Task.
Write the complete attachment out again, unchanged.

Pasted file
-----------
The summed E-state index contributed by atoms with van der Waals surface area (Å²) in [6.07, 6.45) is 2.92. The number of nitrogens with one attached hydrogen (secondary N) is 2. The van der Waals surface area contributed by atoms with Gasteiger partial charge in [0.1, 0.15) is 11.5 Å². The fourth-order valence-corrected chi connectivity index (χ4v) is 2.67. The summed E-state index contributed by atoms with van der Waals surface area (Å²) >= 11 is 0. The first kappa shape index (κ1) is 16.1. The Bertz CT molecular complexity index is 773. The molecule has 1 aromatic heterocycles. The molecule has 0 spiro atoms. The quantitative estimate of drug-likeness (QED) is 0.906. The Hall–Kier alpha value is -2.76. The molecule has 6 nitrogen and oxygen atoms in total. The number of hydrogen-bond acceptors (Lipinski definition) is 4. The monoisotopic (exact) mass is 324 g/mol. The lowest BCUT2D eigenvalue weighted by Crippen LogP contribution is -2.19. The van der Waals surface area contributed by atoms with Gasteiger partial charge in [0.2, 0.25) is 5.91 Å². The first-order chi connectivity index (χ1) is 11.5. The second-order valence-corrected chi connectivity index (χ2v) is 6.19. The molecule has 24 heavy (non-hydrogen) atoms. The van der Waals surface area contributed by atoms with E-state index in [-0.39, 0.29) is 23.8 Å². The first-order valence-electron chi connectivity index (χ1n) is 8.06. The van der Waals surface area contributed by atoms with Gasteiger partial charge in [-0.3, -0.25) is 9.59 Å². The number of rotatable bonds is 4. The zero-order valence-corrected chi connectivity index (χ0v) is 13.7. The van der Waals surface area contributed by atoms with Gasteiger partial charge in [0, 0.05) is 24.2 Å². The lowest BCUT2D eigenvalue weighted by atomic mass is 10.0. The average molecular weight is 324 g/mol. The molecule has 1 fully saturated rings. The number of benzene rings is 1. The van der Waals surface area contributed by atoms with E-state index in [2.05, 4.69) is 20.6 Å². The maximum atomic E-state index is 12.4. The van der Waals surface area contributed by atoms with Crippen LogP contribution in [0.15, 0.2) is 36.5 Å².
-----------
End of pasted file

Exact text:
The summed E-state index contributed by atoms with van der Waals surface area (Å²) in [6.07, 6.45) is 2.92. The number of nitrogens with one attached hydrogen (secondary N) is 2. The van der Waals surface area contributed by atoms with Gasteiger partial charge in [0.1, 0.15) is 11.5 Å². The fourth-order valence-corrected chi connectivity index (χ4v) is 2.67. The summed E-state index contributed by atoms with van der Waals surface area (Å²) >= 11 is 0. The first kappa shape index (κ1) is 16.1. The Bertz CT molecular complexity index is 773. The molecule has 1 aromatic heterocycles. The molecule has 0 spiro atoms. The quantitative estimate of drug-likeness (QED) is 0.906. The Hall–Kier alpha value is -2.76. The molecule has 6 nitrogen and oxygen atoms in total. The number of hydrogen-bond acceptors (Lipinski definition) is 4. The monoisotopic (exact) mass is 324 g/mol. The lowest BCUT2D eigenvalue weighted by Crippen LogP contribution is -2.19. The van der Waals surface area contributed by atoms with Gasteiger partial charge in [0.2, 0.25) is 5.91 Å². The first-order chi connectivity index (χ1) is 11.5. The second-order valence-corrected chi connectivity index (χ2v) is 6.19. The molecule has 24 heavy (non-hydrogen) atoms. The van der Waals surface area contributed by atoms with E-state index in [-0.39, 0.29) is 23.8 Å². The first-order valence-electron chi connectivity index (χ1n) is 8.06. The van der Waals surface area contributed by atoms with Gasteiger partial charge in [-0.3, -0.25) is 9.59 Å². The number of rotatable bonds is 4. The zero-order valence-corrected chi connectivity index (χ0v) is 13.7. The van der Waals surface area contributed by atoms with Gasteiger partial charge in [0, 0.05) is 24.2 Å². The lowest BCUT2D eigenvalue weighted by atomic mass is 10.0. The average molecular weight is 324 g/mol. The molecule has 1 fully saturated rings. The number of benzene rings is 1. The van der Waals surface area contributed by atoms with E-state index in [2.05, 4.69) is 20.6 Å². The maximum atomic E-state index is 12.4. The van der Waals surface area contributed by atoms with Crippen LogP contribution in [0.15, 0.2) is 36.5 Å².